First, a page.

Brussels,  March 2013 - Better late than never
Brussels, March 2013 – Better late than never

In Helsinki two thirds of Christmases are white. In Belgium there have been 11 white Christmases since 1900, most recently in 1986, 2009 and 2010. And judging by the weather forecasts this year will be a typical grey and dreary holiday in Belgium.

Well despite these bleak prospects, snow is on my mind these days. Some while ago we had a conversation in the office about the alleged number of words for snow in Inuit languages and this got me thinking about Finnish words for snow. I quickly went through a list of words I could think of but after 17 years abroad my active vocabulary is not that rich, so I did some research to find additional words familiar to me from my childhood.

For types of falling snow, I could think of 3 words in English (snow, sleet, hail), which is the same as in Finnish: lumisade (falling snow), räntä (sleet), rae (hail). To describe a the way snow is falling English has 2 flurry and blizzard, while in Finnish we have three: pyry (heavy snowfall), myräkkä (snowstorm) and tuisku (snowstorm with strong wind). This is in addition to words involving snow such as lumimyrsky (snowstorm) and lumikuuro (flurry) etc. For the soft snow of relatively warm weather we have two words: suojalumi and nuoska. Watery snow is called slush in English while in Finnish we have sohjo (slush) and loska (slush or snow mixed with mud and water). For snow lying on the ground I can only think of snowdrift in English, while in Finnish there are three words: hanki (a thick layer of snow on the ground), kinos (snowdrift) and nietos (a large hard pile of snow). In Finnish we also have a word for hard snow or frost on trees: tykky. This is a phenomenon most common in northern Finland.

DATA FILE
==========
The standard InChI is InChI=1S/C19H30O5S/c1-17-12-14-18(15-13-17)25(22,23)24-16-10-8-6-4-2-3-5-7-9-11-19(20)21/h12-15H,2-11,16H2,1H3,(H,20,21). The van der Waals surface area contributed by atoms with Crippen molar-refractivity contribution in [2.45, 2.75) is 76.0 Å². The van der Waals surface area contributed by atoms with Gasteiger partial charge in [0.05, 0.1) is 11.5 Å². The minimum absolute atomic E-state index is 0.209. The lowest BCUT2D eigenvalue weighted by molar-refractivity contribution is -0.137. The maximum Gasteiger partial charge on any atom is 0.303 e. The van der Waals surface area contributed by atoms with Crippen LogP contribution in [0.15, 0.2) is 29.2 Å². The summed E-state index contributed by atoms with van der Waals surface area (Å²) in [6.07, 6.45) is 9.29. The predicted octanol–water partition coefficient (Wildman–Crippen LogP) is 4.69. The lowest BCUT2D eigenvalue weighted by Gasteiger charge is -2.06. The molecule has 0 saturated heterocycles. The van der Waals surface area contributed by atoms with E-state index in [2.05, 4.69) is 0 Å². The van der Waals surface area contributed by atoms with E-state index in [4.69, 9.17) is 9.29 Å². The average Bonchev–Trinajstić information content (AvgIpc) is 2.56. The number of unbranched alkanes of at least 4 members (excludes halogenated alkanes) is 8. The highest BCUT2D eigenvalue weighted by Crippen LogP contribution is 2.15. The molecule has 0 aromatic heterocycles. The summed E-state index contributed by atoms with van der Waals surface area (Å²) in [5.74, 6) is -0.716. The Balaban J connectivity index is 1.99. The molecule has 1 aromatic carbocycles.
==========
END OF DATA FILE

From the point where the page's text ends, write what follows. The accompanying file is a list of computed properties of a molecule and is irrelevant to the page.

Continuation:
In addition to these more common words there are plenty of others that are less familiar to me. Perhaps I have forgotten them, or they have simply been more or less abandoned, especially among city dwellers. Some examples are viti (recently fallen light snow), ajolumi (powdery snow driven by the wind), and polanne (hard layer of compacted snow). There are plenty more of these words, not to mention all the words in various dialects.

But when doing some research into English words for snow I found a large list on wikipedia. I am not sure how common these words are. I had never heard of words and expressions such as Champagne powder, corn, pillow drift and firn, but, then again, I am not a native speaker.

In the winter water is not only found in the shape of snow. There is also ice and frost, and Finnish has plenty of words for these as well. You can find many of them in this list of Finnish words for frozen water. There is also a blog (now discontinued) devoted to finding Finnish words for snow, Lumen sanakirja

And I will keep my fingers crossed that the weather forecasters are very mistaken about the conditions for the upcoming two weeks. Who knows, they have been wrong before!

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